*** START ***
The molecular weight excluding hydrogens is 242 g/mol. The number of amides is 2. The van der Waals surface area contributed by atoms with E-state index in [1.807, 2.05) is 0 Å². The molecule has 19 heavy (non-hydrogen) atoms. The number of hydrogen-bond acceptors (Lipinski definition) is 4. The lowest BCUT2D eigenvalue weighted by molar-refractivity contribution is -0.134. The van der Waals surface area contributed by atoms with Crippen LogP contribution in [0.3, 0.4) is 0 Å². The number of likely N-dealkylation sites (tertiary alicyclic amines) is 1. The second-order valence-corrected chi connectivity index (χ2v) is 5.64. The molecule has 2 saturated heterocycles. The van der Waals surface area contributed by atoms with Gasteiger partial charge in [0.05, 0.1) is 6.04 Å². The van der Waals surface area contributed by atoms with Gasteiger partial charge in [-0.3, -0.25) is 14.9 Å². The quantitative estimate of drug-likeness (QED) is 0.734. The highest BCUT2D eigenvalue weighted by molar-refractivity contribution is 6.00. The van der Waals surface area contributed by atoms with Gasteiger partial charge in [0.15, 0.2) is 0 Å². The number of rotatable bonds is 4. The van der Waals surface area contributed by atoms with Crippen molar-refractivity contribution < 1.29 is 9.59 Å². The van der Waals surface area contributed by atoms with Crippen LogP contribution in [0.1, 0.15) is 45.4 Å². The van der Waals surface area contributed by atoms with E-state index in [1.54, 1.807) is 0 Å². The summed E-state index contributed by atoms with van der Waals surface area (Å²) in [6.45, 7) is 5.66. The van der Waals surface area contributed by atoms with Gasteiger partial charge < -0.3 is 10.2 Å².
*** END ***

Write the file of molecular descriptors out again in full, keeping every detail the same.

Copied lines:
The molecular weight excluding hydrogens is 242 g/mol. The number of amides is 2. The van der Waals surface area contributed by atoms with E-state index in [1.807, 2.05) is 0 Å². The molecule has 19 heavy (non-hydrogen) atoms. The number of hydrogen-bond acceptors (Lipinski definition) is 4. The lowest BCUT2D eigenvalue weighted by molar-refractivity contribution is -0.134. The van der Waals surface area contributed by atoms with Crippen LogP contribution in [0.3, 0.4) is 0 Å². The number of likely N-dealkylation sites (tertiary alicyclic amines) is 1. The second-order valence-corrected chi connectivity index (χ2v) is 5.64. The molecule has 2 saturated heterocycles. The van der Waals surface area contributed by atoms with Gasteiger partial charge in [0.05, 0.1) is 6.04 Å². The van der Waals surface area contributed by atoms with Gasteiger partial charge in [-0.3, -0.25) is 14.9 Å². The quantitative estimate of drug-likeness (QED) is 0.734. The highest BCUT2D eigenvalue weighted by molar-refractivity contribution is 6.00. The van der Waals surface area contributed by atoms with Gasteiger partial charge in [0.15, 0.2) is 0 Å². The number of rotatable bonds is 4. The van der Waals surface area contributed by atoms with Crippen molar-refractivity contribution < 1.29 is 9.59 Å². The van der Waals surface area contributed by atoms with Crippen LogP contribution in [0.1, 0.15) is 45.4 Å². The van der Waals surface area contributed by atoms with E-state index in [1.54, 1.807) is 0 Å². The summed E-state index contributed by atoms with van der Waals surface area (Å²) in [6.45, 7) is 5.66. The van der Waals surface area contributed by atoms with Gasteiger partial charge < -0.3 is 10.2 Å².